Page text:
The Early Modern City, 1450-1750

By Christopher R. Friedrichs | Go to book overview

CHAPTER TWO
City and State

One day in June of the year 1613, the old German town of Worms on the Rhine received two most distinguished visitors. The 16-year-old Prince-Elector of the Palatinate, Frederick V, and his new bride, Princess Elizabeth of England, together with a great retinue of followers, were passing through Worms. Promptly at 12 noon the prince and his retinue arrived in the city. A delegation of local officials assembled to greet the prince, and the city's chief legal advisor, Johann Jacob Buntz, made a formal speech of welcome. Lavish presents were given: the prince received a goodly quantity of wine, vintage 1610, and twenty-five measures of oats in sacks embossed with the city's arms. The princess received a silver tankard and wash-basin. When the ceremony was over Frederick and his retinue left Worms to continue their way southward to the princely capital at Heidelberg.1

Ceremonies like this took place time and again in early modern Europe. The annals of countless cities are replete with accounts of such visits: the assembling of craftsmen or schoolchildren in the market square, the speech of welcome by Mr Recorder or the city's Syndic, the bestowal or, perhaps, exchange of gifts, the gracious reply from princely lips -- all these are stock themes of these accounts. Yet each such event had its own special dimensions.

Frederick V, for example, was more than just a neighbouring prince to whom routine courtesy had to be shown, for he had a distinct political relationship to Worms. Yet he was not the city's overlord, for Worms, like about eighty other cities in Germany, acknowledged only the Holy Roman Emperor himself as its true overlord. Worms also

____________________
1
Stadtarchiv Worms, 1B 8a: Zorn-Meixnersche Chronik, folio 254v.

-43-

Notes for this page

Add a new note
If you are trying to select text to create highlights or citations, remember that you must now click or tap on the first word, and then click or tap on the last word.
One moment ...
Project items

Items saved from this book

This book has been saved
Highlights (0)
Some of your highlights are legacy items.

Highlights saved before July 30, 2012 will not be displayed on their respective source pages.

You can easily re-create the highlights by opening the book page or article, selecting the text, and clicking “Highlight.”

Citations (0)
Some of your citations are legacy items.

Any citation created before July 30, 2012 will labeled as a “Cited page.” New citations will be saved as cited passages, pages or articles.

We also added the ability to view new citations from your projects or the book or article where you created them.

Notes (0)
Bookmarks (0)

You have no saved items from this book

Project items include:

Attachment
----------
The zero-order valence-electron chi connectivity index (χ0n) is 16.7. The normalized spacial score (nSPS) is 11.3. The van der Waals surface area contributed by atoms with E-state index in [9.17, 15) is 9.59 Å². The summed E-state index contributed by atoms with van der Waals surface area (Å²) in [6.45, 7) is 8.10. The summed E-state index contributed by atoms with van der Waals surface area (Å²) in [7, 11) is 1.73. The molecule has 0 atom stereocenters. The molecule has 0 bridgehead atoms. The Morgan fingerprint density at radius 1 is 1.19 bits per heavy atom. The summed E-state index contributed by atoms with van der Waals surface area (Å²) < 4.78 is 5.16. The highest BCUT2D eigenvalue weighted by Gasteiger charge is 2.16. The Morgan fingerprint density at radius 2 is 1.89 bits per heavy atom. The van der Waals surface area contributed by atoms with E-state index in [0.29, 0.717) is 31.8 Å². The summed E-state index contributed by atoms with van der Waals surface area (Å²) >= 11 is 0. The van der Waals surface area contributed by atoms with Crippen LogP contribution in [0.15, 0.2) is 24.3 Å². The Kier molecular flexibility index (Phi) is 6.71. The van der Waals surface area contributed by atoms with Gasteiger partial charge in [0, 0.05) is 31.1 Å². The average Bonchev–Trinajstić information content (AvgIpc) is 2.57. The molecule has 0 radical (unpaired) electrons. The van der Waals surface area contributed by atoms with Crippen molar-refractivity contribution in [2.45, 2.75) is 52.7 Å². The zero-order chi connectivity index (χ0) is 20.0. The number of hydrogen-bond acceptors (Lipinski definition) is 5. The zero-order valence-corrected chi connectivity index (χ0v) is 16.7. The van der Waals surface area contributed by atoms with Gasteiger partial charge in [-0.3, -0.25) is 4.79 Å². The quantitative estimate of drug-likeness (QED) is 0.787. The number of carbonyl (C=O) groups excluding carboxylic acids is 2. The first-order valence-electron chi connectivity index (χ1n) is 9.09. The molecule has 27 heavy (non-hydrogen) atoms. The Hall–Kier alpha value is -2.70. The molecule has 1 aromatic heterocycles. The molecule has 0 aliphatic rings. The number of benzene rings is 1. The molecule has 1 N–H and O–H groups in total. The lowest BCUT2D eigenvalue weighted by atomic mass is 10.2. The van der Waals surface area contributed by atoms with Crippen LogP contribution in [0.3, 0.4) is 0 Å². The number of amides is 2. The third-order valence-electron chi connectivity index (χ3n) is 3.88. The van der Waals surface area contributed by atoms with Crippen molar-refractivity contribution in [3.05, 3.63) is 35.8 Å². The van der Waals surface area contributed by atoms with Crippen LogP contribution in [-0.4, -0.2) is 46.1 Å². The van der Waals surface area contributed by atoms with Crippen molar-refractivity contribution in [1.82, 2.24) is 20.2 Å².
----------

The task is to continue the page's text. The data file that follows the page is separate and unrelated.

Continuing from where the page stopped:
• Saved book/article
  • Highlights
  • Quotes/citations
  • Notes
  • Bookmarks
Notes
Cite this page

Cited page

Style
Citations are available only to our active members.
Sign up now to cite pages or passages in MLA, APA and Chicago citation styles.

(Einhorn, 1992, p. 25)

(Einhorn 25)

1

1. Lois J. Einhorn, Abraham Lincoln, the Orator: Penetrating the Lincoln Legend (Westport, CT: Greenwood Press, 1992), 25, http://www.questia.com/read/27419298.

Cited page

Bookmark this page
The Early Modern City, 1450-1750
Settings

Settings

Typeface
Text size Smaller Larger
Search within

Search within this book

Look up

Look up a word

  • Dictionary
  • Thesaurus
Please submit a word or phrase above.
Print this page

Print this page

Why can't I print more than one page at a time?

Full screen
/ 384

matching results for page

Cited passage

Style
Citations are available only to our active members.
Sign up now to cite pages or passages in MLA, APA and Chicago citation styles.

"Portraying himself as an honest, ordinary person helped Lincoln identify with his audiences." (Einhorn, 1992, p. 25).

"Portraying himself as an honest, ordinary person helped Lincoln identify with his audiences." (Einhorn 25)

"Portraying himself as an honest, ordinary person helped Lincoln identify with his audiences."1

1. Lois J. Einhorn, Abraham Lincoln, the Orator: Penetrating the Lincoln Legend (Westport, CT: Greenwood Press, 1992), 25, http://www.questia.com/read/27419298.

Cited passage

Welcome to the new Questia Reader

The Questia Reader has been updated to provide you with an even better online reading experience.  It is now 100% Responsive, which means you can read our books and articles on any sized device you wish.  All of your favorite tools like notes, highlights, and citations are still here, but the way you select text has been updated to be easier to use, especially on touchscreen devices.  Here's how:

1. Click or tap the first word you want to select.
2. Click or tap the last word you want to select.

OK, got it!

Thanks for trying Questia!

Please continue trying out our research tools, but please note, full functionality is available only to our active members.

Your work will be lost once you leave this Web page.

For full access in an ad-free environment, sign up now for a FREE, 1-day trial.

Already a member? Log in now.